johnny November 5th, 2008
Yah, I know we’ve been slacking on the blog updates lately, but as soon as we were done with the carnie gigs, we hit the boonies again without pausing to look for cellular service. I don’t think we’ll be doing any concession work anytime soon; so whatever jobs come next should be fairly new to us.
We left South Carolina in a hurry and made a beeline for the Great Saltpetre Cave Preserve in Mt. Vernon Kentucky again. We were hoping to get some caving in and see some friends once more before it gets too cold to be in Kentucky and we head out west for the winter.
We got to GSP on a Friday evening and were disappointed to find there weren’t many folks around for the weekend. By the end of the weekend, we hadn’t managed to go caving, but we did meet the head of the GSP committee, who had not heard of our ‘pseudo-real temporary membership in lieu of an actual real membership and almost real camping pass’ which had been issued by the former membership chair of the Greater Cincinnati Grotto. However, Bob, was polite and let us stick around while we straightened things out.
Halfway through our first week there, we met Shane, who had come up to do some trail maintenance and caving. We ended up doing a night trip with Shane to John Griffin cave. We later heard conflicting information regarding the closed state of this cave due to bat hibernation season. As of this moment, I am unable to find it listed on the cave closure list. I wish we’d had this list handy during our time at GSP. There is a 1600′ stream passage that has acted as an obstacle to finding the other entrance to this cave system. During our trip, this passage was nearly dry and it would’ve been an excellent time to try and find the other end without risking hypothermia as previous expeditions have.
Friday night, Shane’s wife and daughter came down and we hooked up with another couple to do an evening trip to Sinks of the Roundstone. Jenn and I had been in the cave during Karst-O-Rama, but we barely scratched the surface of the cave. During this trip, we saw several new areas. Now, it seems like an even nicer cave because I’ve seen that there is quite a bit of cave there that we haven’t seen and experienced some of the more interesting passages that we passed up during our previous trip.
Saturday night was the Halloween party. Jenn got suckered into sewing tarps to act as a wind break for the party. I made a couple of chocolate pies, decanted a bottle of whiskey and finished making the bottle of limoncello that Jenn had begun work on during the week. I can safely say that none of this was left over except the ‘lemon hooch’ that I had to wrestle free after a drunken hayride so Jenn could have a drink or two.
Sunday, we got together with Shane’s family and went to Climax cave. Climax is a really fun cave. It has several different maze areas where you can get quickly turned around if you’re not careful. Jenn and I have been on trips to this cave twice now and I’m still not sure we’ve seen much more than half of it. This is one of the caves that makes people really appreciate the reflective markers I’ve made up. In fact, the next time we ran into Shane and family, they’d made their own set of flags similar to my own.
The first half of the following week passed quietly until people began arriving to setup for the Rockcastle county elementary school field trips. Once again, Jenn got suckered into sewing tarps as the previous tarps were not dark enough to block the sun so that we could show movies to the children. Thursday and Friday, we got to remember what it’s like to get up early… we were helping with the cave tours of the Great Saltpetre cave for 2nd and 4th grade students. We had a lot of fun and made sure to follow as ‘tail gunners’ for a different guide every trip. Each guide had a little bit different lecture to give as we were walking through the cave, so we got to hear quite a bit of the history of the cave.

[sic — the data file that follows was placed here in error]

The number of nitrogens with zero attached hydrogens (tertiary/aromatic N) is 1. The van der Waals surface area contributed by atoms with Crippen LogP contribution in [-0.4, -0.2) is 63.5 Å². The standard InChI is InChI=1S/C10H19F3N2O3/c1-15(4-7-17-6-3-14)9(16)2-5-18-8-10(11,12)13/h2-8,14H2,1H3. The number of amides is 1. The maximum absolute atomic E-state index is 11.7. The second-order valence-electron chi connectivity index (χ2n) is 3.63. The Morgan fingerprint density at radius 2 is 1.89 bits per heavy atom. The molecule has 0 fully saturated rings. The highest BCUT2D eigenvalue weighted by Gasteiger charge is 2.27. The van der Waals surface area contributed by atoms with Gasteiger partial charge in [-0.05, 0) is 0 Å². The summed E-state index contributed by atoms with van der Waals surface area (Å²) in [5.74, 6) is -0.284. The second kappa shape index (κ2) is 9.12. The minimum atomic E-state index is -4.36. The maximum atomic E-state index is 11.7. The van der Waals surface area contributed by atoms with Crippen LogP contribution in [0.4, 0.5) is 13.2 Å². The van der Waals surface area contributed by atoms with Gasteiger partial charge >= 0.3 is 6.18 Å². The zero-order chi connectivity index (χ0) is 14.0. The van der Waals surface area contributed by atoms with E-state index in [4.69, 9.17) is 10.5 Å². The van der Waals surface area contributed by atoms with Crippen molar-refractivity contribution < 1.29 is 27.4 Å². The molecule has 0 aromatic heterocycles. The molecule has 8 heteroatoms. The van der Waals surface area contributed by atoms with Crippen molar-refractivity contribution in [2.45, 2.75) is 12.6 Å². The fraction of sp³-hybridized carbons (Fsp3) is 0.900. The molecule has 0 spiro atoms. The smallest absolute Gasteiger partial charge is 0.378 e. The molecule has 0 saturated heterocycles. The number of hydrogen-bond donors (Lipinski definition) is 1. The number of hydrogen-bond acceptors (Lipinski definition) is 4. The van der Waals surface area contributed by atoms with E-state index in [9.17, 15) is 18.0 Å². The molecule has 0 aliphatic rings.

By Friday evening, we finally got our GCG membership straightened out and were no longer ‘the squatters down on the point’. Dave rolled in Friday evening and we spent the weekend hanging out and looking for caves. The sad thing is that we were looking for known caves, but with poor directions. We spent Saturday afternoon climbing all over a ridgeside and found a few holes, one of which was human-passable, but only about 40′ one direction and 15′ the other. The upside to this was hearing Dave scream like a girl upon seeing ‘some sort of giant rat-like monster’ and then hearing him shout ‘OOGEDY BOOGEDY!’ in order to frighten off the critter before sending Jenn and I in for further exploration.
Sunday was almost as bad, except we drove Dave’s truck through some 4WD trails rather than actually walking. We found one potential cave, but the entrance was awfully tight and downhill around a corner; none of us was really comfortable with trying to get out of that belly-crawl once we got in. Jenn made it in the farthest, going headfirst while I held her feet. She was able to see around the corner and it was more of the same, so we gave up on that particular hole as being a lousy way to experience a first hand cave rescue.
Monday, Shane and his family came back down and he took us over to Wells Cave which is about and hour drive from GSP. The entrance to the cave acts as an excellent nerd filter. It took about ten minutes to negotiate a crawl through four to six inches of mud that has the consistency of peanut butter. Behind this, there is over eleven miles of cave. We’ve barely explored this cave; it would take much longer than the time we had available to see anything approaching the entire length of such a system.
And today, we’re back on the road!